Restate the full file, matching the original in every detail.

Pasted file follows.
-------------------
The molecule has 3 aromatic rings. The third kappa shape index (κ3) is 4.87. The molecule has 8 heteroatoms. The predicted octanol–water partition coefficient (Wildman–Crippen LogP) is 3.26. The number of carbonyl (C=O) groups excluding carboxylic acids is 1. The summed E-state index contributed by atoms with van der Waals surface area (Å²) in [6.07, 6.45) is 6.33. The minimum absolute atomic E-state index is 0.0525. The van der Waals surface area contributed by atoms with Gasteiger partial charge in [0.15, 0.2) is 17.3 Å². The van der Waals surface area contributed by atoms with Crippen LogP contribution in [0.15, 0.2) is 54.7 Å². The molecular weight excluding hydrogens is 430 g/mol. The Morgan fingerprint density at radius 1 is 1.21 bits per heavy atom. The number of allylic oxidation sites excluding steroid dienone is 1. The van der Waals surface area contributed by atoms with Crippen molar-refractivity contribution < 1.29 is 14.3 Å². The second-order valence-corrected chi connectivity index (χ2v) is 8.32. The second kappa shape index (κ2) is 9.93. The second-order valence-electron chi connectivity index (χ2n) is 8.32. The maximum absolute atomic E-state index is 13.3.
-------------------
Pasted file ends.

The molecule has 3 aromatic rings. The third kappa shape index (κ3) is 4.87. The molecule has 8 heteroatoms. The predicted octanol–water partition coefficient (Wildman–Crippen LogP) is 3.26. The number of carbonyl (C=O) groups excluding carboxylic acids is 1. The summed E-state index contributed by atoms with van der Waals surface area (Å²) in [6.07, 6.45) is 6.33. The minimum absolute atomic E-state index is 0.0525. The van der Waals surface area contributed by atoms with Gasteiger partial charge in [0.15, 0.2) is 17.3 Å². The van der Waals surface area contributed by atoms with Crippen LogP contribution in [0.15, 0.2) is 54.7 Å². The molecular weight excluding hydrogens is 430 g/mol. The Morgan fingerprint density at radius 1 is 1.21 bits per heavy atom. The number of allylic oxidation sites excluding steroid dienone is 1. The van der Waals surface area contributed by atoms with Crippen molar-refractivity contribution < 1.29 is 14.3 Å². The second-order valence-corrected chi connectivity index (χ2v) is 8.32. The second kappa shape index (κ2) is 9.93. The second-order valence-electron chi connectivity index (χ2n) is 8.32. The maximum absolute atomic E-state index is 13.3.